Responses of seagrass to anthropogenic and natural disturbances do not equally translate to its consumers

Coastal communities are under threat from many and often co-occurring local (e.g. pollution, eutrophication) and global stressors (e.g. climate change), yet understanding the interactive and cumulative impacts of multiple stressors in ecosystem function is far from being accomplished. Ecological redundancy may be key for ecosystem resilience, but there are still many gaps in our understanding of interspecific differences within a functional group, particularly regarding response diversity, i.e. whether members of a functional group respond equally or differently to anthropogenic stressors. Herbivores are critical in determining plant community structure and the transfer of energy up the food web. Human disturbances may alter the ecological role of herbivory by modifying the defense strategies of plants and thus the feeding patterns and performance of herbivores. We conducted a suite of experiments to examine the independent and interactive effects of anthropogenic (nutrient and CO2 additions) and natural (simulated herbivory) disturbances on a seagrass and its interaction with two common generalist consumers in order to understand how multiple disturbances can impact both a foundation species and a key ecological function (herbivory), and to assess the potential existence of response diversity to anthropogenic and natural changes in these systems. While all three disturbances modified seagrass defence traits, there were contrasting responses of herbivores to such plant changes. Both CO2 and nutrient additions influenced herbivore feeding behaviour, yet while sea urchins preferred nutrient enriched seagrass tissue (regardless of other experimental treatments), isopods were deterred by these same plant tissues. In contrast, carbon enrichment deterred sea urchins and attracted isopods, while simulated herbivory only influenced isopod feeding choice.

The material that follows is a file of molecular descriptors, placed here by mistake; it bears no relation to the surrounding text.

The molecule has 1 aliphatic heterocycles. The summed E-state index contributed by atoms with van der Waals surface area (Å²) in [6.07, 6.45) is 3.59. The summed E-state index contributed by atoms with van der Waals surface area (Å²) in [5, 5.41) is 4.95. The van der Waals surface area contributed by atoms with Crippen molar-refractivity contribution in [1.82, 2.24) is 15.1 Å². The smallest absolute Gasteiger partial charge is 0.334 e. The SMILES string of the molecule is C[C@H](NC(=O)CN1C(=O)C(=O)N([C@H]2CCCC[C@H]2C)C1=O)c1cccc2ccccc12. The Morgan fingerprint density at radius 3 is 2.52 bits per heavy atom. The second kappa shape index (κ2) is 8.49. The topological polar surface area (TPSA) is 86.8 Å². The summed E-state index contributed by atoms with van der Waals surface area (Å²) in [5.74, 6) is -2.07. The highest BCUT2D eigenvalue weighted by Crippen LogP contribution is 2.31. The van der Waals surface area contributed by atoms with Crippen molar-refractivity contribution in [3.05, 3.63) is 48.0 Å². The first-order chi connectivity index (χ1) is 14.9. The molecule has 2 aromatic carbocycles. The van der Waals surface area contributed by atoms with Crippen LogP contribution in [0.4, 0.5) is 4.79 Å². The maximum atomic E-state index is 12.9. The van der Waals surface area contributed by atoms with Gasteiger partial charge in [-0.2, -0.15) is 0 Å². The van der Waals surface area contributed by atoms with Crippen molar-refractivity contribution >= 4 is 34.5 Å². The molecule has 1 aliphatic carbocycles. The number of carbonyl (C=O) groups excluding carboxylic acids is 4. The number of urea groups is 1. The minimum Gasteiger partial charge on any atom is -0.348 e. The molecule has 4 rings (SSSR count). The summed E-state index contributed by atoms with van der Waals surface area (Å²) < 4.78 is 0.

Tomas F., Martínez-Crego B., Hernán G. & Santos R., in press. Responses of seagrass to anthropogenic and natural disturbances do not equally translate to its consumers. Global Change Biology. Article (subscription required).


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